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Publication numberUS20060259025 A1
Publication typeApplication
Application numberUS 11/130,931
Publication dateNov 16, 2006
Filing dateMay 16, 2005
Priority dateMay 16, 2005
Also published asEP1883365A2, EP1883365A4, WO2006125007A2, WO2006125007A3
Publication number11130931, 130931, US 2006/0259025 A1, US 2006/259025 A1, US 20060259025 A1, US 20060259025A1, US 2006259025 A1, US 2006259025A1, US-A1-20060259025, US-A1-2006259025, US2006/0259025A1, US2006/259025A1, US20060259025 A1, US20060259025A1, US2006259025 A1, US2006259025A1
InventorsRobert Dahla
Original AssigneeArthrocare Corporation
Export CitationBiBTeX, EndNote, RefMan
External Links: USPTO, USPTO Assignment, Espacenet
Conductive fluid bridge electrosurgical apparatus
US 20060259025 A1
Abstract
An electrosurgical apparatus for treating body tissue, comprising an active and a return electrode, a vacuum inlet located near the active electrode, and at least one pinhole defined on the apparatus near the return electrode that is adapted to provide a conductive fluid bridge between the active and return electrodes during use regardless of the orientation of the electrodes relative to the tissue, without flooding the electrodes or the tissue. Also, a method and system of performing a dry field surgical procedure comprising applying ablative energy to a target tissue wherein the target tissue is not flooded or submerged in electrically conductive fluid; and maintaining a fluid bridge between the electrodes regardless of the orientation of the shaft. Advantageously, since the conductive fluid bridge is maintained for any orientation of the electrodes relative to the tissue without flooding, the instrument can be used to treat tissue from any orientation without breaking the fluid bridge.
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Claims(38)
1. An electrosurgical apparatus for treating targeted body tissue, comprising:
an active and a return electrode;
a vacuum suction inlet located near said active electrode; and
at least one pinhole defined on said apparatus near said return electrode, wherein said pinhole and said vacuum suction inlet are adapted to maintain an electrically conductive fluid bridge between said active and return electrodes regardless of the orientation of said apparatus.
2. The apparatus of claim 1, wherein said pinhole is about 0.015 inch to about 0.250 inch in diameter.
3. The apparatus of claim 1, wherein said pinhole is about 0.030 inch in diameter.
4. The apparatus of claim 1, wherein said pinhole is aimed at said active electrode to form said conductive fluid bridge between said electrodes.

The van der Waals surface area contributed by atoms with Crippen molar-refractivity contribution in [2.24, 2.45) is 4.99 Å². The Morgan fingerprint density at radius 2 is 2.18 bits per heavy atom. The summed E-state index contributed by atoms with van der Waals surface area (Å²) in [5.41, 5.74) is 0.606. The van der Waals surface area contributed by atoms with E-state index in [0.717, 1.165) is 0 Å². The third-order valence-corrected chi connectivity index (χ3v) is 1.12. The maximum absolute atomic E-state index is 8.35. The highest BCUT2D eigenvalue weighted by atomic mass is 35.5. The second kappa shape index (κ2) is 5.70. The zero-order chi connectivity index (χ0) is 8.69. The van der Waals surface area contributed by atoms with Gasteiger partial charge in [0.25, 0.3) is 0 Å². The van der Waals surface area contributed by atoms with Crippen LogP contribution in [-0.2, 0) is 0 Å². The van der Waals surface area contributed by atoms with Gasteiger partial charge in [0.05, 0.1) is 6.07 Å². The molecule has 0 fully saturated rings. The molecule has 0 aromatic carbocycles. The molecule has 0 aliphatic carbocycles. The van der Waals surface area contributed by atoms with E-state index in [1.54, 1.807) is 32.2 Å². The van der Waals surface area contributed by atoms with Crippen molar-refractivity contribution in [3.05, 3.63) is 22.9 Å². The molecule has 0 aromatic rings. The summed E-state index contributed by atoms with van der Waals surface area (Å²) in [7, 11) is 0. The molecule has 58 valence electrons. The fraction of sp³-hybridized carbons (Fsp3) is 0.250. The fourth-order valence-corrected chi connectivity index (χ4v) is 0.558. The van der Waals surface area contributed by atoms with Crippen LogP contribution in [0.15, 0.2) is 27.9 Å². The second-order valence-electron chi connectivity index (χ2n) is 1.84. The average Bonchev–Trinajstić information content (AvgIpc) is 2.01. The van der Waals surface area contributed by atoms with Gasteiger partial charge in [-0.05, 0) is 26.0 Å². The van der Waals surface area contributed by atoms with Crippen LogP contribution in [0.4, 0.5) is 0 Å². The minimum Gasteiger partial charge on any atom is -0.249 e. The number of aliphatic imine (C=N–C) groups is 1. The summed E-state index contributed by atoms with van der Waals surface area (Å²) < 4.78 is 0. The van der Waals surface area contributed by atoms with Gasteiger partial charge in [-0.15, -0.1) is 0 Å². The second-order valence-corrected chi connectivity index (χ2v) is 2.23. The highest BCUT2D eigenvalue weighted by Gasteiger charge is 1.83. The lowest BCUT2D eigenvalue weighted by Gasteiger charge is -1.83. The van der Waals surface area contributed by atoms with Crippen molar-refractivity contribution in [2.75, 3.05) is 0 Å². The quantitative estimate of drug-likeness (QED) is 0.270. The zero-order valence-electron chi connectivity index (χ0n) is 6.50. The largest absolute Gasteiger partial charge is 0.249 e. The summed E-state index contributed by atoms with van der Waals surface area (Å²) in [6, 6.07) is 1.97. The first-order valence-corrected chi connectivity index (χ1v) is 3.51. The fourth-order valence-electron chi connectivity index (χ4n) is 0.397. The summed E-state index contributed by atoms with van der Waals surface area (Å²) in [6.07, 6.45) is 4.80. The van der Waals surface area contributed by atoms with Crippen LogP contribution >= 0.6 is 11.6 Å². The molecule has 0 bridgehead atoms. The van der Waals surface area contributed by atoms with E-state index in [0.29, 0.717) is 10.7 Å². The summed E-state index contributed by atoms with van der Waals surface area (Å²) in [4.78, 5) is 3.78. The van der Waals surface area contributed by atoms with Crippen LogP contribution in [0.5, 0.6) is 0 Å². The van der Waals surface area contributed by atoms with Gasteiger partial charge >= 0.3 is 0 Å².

5. The apparatus of claim 1, further comprising an elongated member having a distal end portion comprised of said active and return electrodes and including an outer and an inner curved sections, wherein said pinhole is defined by said inner curved section.
6. The apparatus of claim 5, wherein said pinhole is defined by said outer curved section.
7. The apparatus of claim 1, wherein said conductive fluid bridge is selected from the group consisting of saline and lactated ringers solution.
8. The apparatus of claim 1, further comprising a fluid reservoir fluidly connected to said pinhole.
9. The apparatus of claim 8, wherein said fluid reservoir is disposed at least partly within a lumen defined by said apparatus.
10. The apparatus of claim 1, wherein said vacuum system is disposed at least partly within a lumen defined by said apparatus.
11. The apparatus of claim 1, further comprising an electrically insulating member disposed between said active electrode and said return electrode.
12. The apparatus of claim 11, wherein said return electrode defines said pinhole.
13. The apparatus of claim 12, wherein said pinhole is positioned to discharge said conductive fluid across said insulating member to either said active or return electrodes such that said conductive fluid provides a conductive bridge between said electrodes across said insulating member.
14. The apparatus of claim 1, further including a high frequency voltage supply connected to said active and return electrodes for generating plasma from said conductive fluid bridge.
15. The apparatus of claim 14, wherein said active and return electrodes are adapted to ablate body tissues in the larynx and nose.
16. An electrosurgical instrument, comprising:
an elongated shaft having a distal end portion;
an active and a return electrode disposed on said distal end portion;
a vacuum system having a suction inlet near said active electrode; and
at least one pinhole defined by said distal end portion near said return electrode such that when an electrically conductive fluid supply is coupled to said pinhole, a conductive fluid bridge is formed between said active and return electrodes regardless of the orientation of said instrument.
17. The instrument of claim 16, further including a conductive fluid system for supplying said conductive fluid to said pinhole.
18. The apparatus of claim 16, wherein said pinhole is about 0.015 inch to about 0.205 inch in diameter.
19. The apparatus of claim 16, wherein said pinhole is about 0.030 inch in diameter.
20. The apparatus of claim 16, wherein said pinhole is aimed at said active electrode to form said conductive fluid bridge with said return electrode.
21. The apparatus of claim 16, wherein said pinhole is defined in said distal end portion at an angle of less than 90 to the longitudinal axis of said distal end portion.
22. The apparatus of claim 16, wherein said pinhole is defined in said distal end portion at an angle of about 30 to 60 to the longitudinal axis of said distal end portion.
23. The apparatus of claim 16, wherein said vacuum system is disposed at least partly within a lumen defined by said distal end portion.